Scam: Because you share your surname with a wealthy dead guy, you’re in line for a windfall inheritance.
Examples: [Collected via e-mail, 2004]
My name is Becky J. Harding, I am a senior partner in the firm of Midland Consulting Limited: Private Investigators and Security Consultants. We are conducting a standard process investigation on behalf of HSBC, the International Banking Conglomerate.
This investigation involves a client who shares the same surname with you and also the circumstances surrounding investments made by this client at HSBC Republic, the Private Banking arm of HSBC. The HSBC Private Banking client died in testate and nominated no successor in title over the investments made with the bank. The essence of this communication with you is to request you provide us information/comments on any or all of the four issues:
1-Are you aware of any relative/relation who shares your same name whose last known contact address was Brussels Belgium?
2-Are you aware of any investment of considerable value made by such a person at the Private Banking Division of HSBC Bank PLC?
3-Born on the 1st of october 1941
4-Can you establish beyond reasonable doubt your eligibility to assume status of successor in title to the deceased?
It is pertinent that you inform us ASAP whether or not you are familiar with this personality that we may put an end to this communication with you and our inquiries surrounding this personality.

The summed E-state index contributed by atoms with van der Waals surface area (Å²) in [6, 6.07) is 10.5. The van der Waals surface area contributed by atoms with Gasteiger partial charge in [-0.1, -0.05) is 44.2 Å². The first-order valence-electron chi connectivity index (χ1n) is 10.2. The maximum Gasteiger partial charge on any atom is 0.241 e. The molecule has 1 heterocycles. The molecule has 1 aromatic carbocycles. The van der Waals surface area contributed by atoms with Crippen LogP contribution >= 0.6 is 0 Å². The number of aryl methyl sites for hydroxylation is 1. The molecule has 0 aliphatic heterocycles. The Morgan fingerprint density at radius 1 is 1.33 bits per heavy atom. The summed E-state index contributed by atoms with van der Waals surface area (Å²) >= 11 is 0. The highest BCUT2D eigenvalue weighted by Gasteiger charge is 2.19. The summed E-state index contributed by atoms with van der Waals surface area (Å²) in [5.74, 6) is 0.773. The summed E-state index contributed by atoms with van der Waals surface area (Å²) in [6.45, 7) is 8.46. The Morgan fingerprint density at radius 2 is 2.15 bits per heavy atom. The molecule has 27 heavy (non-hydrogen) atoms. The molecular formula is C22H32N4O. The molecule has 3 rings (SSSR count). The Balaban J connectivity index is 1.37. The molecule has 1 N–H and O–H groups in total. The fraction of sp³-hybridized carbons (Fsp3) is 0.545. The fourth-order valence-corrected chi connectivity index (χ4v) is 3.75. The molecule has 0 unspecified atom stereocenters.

You must appreciate that we are constrained from providing you with more detailed information at this point. Please respond to this mail as soon as possible to afford us the opportunity to close this investigation.
Thank you for accommodating our enquiry.
Becky J. Harding.
For: Midland Consulting Limited.
Origins: We all dream of rich relatives kicking the bucket and leaving us their fortunes, which is why this “unexpected inheritance” scam works as well as it does. Imagine being transformed overnight from office drudge to a member of the jet set — it’s the stuff of daydreams! (or at least the impetus to buy lottery tickets). Because this urge for the big “something for nothing” runs so deep in us, it makes us vulnerable to the machinations of con men, which is what these e-mailed come-ons are
This scam has been part of the grifters’ bag of tricks for many a year. It was only a matter of time before it began showing up on the Internet, where those who make their livings by defrauding others have an even easier time vending their cons to the unwary.
Though the text quoted above as our example is one of the more common forms this sort of come-on takes in the wilds of cyberspace, the scam can be dressed out any number of ways. How it is worded is far less important than its thrust — its “hook” that you might be entitled to an inheritance you had no reason to expect was coming your way. Although the names change from e-mail to e-mail, the scam itself is immutable: potential victims receive notification they share the surname of a recently deceased person who failed to leave a will. This notification purportedly comes from a representative of a firm of “Private Investigators and Security Consultants,” with said representative stating he or she is “conducting a standard process investigation on behalf of